Those who broke the game are having their sins visited upon them. Others who bought into it, and abided it, are growing tired that it brings nothing but horror, as Margaery states. So what is left? Give up, like the mutineers, or bring a whole new game, like Daenerys over in Meereen.
Possibly for the first time, I’m beginning to wonder if George R.R. Martin is actually offering a more traditional narrative than first suspected. For all our shock at his revelry in killing off protagonists, it becomes increasingly noticeable that Daenerys will be there until the end, and is the only likely solution to the woes of the Seven Kingdoms. All the bad guys will be overthrown, and the good girl wins.
She actually shirks at the opportunity of sailing to war, of attempting to wage more horror on Westeros, something the men in power never seem to worry about. This isn’t playing the game, this isn’t following the rules, and Daenerys is actually living rather than playing. Interestingly, the endless stalling that her storyline seems to create in the books is actually given more significance in the show, here is a direct contrast to Westeros, to the jostling and bloodshed in King’s Landing, to the death and fear of the North. The Mother of Dragons won’t be just a mother, she will be more than that.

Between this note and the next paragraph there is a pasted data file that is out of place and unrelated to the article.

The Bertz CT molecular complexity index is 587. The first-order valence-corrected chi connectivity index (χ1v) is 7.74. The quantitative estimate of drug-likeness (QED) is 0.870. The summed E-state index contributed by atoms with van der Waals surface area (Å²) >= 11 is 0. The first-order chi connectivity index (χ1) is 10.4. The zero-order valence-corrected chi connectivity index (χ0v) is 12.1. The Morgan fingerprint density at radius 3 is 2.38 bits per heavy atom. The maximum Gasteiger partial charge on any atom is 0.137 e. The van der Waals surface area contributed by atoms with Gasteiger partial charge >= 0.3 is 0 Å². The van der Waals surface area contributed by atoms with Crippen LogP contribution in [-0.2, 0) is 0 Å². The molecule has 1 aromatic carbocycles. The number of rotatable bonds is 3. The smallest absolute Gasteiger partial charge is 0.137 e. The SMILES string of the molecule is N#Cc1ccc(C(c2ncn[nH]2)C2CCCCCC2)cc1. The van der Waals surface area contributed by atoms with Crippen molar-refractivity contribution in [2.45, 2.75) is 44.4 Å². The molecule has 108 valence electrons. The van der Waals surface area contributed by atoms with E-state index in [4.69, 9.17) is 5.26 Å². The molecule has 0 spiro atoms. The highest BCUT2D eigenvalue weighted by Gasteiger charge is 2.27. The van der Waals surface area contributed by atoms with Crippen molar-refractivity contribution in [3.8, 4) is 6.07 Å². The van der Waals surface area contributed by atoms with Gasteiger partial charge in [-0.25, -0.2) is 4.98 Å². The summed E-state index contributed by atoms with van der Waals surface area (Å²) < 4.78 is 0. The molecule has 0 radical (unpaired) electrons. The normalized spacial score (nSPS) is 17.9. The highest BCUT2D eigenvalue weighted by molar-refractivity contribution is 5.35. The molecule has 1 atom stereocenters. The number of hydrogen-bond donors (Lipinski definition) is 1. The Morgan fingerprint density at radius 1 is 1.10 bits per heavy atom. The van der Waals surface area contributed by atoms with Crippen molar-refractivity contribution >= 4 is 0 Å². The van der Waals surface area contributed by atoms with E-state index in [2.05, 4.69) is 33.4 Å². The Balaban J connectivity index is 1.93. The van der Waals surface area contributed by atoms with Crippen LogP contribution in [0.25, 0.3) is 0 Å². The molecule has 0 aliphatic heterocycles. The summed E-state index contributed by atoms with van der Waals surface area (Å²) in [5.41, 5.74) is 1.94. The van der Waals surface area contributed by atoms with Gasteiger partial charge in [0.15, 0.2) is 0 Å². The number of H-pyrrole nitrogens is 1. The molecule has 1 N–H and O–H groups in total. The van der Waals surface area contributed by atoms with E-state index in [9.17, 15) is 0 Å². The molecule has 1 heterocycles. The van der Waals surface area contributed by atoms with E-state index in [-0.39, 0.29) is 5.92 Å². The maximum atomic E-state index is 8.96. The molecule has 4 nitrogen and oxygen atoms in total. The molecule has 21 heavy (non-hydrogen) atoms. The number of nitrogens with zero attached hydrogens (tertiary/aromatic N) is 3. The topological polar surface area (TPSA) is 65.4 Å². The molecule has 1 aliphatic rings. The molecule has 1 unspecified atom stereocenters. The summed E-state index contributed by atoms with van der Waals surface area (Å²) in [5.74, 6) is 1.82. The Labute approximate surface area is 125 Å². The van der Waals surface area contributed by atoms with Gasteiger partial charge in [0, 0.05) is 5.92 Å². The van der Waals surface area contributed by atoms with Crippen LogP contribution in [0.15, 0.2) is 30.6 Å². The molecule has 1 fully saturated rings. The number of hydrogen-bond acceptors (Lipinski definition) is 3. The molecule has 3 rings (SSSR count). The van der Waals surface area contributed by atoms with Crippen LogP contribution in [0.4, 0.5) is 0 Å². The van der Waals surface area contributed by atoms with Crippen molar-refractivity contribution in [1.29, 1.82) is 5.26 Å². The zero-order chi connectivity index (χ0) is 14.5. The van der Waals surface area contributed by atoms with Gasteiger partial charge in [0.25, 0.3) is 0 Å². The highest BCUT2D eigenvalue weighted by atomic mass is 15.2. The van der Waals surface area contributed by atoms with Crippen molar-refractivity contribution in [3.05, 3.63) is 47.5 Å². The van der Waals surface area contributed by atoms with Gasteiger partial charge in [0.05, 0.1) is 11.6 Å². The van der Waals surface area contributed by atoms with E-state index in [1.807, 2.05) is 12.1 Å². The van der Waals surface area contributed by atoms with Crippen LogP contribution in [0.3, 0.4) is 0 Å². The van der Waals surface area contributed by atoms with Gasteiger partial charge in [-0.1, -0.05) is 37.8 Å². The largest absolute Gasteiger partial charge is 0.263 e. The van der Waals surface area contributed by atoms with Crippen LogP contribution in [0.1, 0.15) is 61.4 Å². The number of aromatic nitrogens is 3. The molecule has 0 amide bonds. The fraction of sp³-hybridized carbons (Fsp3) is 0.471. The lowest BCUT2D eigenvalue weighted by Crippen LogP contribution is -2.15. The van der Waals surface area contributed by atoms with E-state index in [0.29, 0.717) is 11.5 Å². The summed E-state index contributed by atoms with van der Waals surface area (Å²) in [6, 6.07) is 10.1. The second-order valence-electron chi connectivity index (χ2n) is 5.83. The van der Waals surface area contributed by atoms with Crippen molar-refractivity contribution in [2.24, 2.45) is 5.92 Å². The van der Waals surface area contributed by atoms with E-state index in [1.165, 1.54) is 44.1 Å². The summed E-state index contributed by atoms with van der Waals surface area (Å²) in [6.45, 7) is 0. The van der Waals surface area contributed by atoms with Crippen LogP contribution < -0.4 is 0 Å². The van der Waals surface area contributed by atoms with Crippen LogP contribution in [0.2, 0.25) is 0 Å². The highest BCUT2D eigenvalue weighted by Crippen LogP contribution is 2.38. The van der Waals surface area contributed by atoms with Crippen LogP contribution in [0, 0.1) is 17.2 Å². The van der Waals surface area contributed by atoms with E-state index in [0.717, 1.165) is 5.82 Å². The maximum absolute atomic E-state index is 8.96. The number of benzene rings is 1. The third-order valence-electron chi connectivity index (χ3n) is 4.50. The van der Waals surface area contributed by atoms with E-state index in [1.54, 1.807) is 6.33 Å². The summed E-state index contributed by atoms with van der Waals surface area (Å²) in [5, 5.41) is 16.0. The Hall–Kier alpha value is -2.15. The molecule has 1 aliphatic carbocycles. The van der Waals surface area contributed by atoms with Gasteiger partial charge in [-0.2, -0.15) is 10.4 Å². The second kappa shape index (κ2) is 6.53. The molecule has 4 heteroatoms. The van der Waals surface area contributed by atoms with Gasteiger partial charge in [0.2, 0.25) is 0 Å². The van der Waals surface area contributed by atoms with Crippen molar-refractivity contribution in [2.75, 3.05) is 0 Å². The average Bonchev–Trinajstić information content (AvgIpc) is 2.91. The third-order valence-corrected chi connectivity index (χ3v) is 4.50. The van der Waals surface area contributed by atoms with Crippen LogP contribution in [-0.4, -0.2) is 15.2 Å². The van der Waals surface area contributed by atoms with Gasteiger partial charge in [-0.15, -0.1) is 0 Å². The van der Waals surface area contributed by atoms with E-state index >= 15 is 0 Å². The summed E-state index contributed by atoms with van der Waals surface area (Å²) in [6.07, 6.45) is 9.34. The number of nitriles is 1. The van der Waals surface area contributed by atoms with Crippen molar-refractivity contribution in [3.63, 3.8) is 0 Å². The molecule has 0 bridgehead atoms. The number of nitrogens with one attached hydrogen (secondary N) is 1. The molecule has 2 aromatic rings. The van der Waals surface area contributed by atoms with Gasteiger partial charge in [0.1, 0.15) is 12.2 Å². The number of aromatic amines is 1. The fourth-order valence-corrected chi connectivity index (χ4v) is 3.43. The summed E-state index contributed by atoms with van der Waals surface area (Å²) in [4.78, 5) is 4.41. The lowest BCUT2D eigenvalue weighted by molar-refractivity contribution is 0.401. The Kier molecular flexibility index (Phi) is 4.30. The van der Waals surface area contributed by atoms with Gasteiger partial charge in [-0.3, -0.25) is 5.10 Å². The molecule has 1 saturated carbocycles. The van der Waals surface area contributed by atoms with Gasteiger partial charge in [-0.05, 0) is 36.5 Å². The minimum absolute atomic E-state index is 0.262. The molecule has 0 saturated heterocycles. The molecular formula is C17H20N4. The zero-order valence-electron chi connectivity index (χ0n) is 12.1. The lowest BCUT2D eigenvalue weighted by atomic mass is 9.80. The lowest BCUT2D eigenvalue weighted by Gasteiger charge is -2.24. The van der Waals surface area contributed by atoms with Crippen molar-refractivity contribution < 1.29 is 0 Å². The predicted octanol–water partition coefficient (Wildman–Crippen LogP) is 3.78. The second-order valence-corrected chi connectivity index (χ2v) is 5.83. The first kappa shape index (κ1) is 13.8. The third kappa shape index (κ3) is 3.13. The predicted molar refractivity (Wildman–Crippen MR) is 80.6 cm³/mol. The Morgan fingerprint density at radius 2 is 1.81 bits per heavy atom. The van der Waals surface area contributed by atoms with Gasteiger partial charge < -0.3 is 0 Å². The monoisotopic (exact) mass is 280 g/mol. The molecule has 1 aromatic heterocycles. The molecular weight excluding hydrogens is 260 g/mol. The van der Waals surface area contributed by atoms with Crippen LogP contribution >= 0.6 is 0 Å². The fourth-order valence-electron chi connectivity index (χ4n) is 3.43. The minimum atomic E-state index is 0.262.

Sansa, meanwhile, is taken to the Eyrie by Littlefinger, the first time she has left King’s Landing since the first season, and the first time we’ve visited this place in about as long. Sansa’s aunt Lysa is still occupying the same deluded space she did back then, revealing to us how she orchestrated her husband John Arryn’s death by poisoning (provided by Littlefinger, of course), which resulted in King Robert marching to Winterfell to beg Ned to become Hand of the King. Littlefinger is thusly shown as the engineer of the entire game, the one who started it all, even if it was with just a little push. Small actions have very large reactions in Game of Thrones.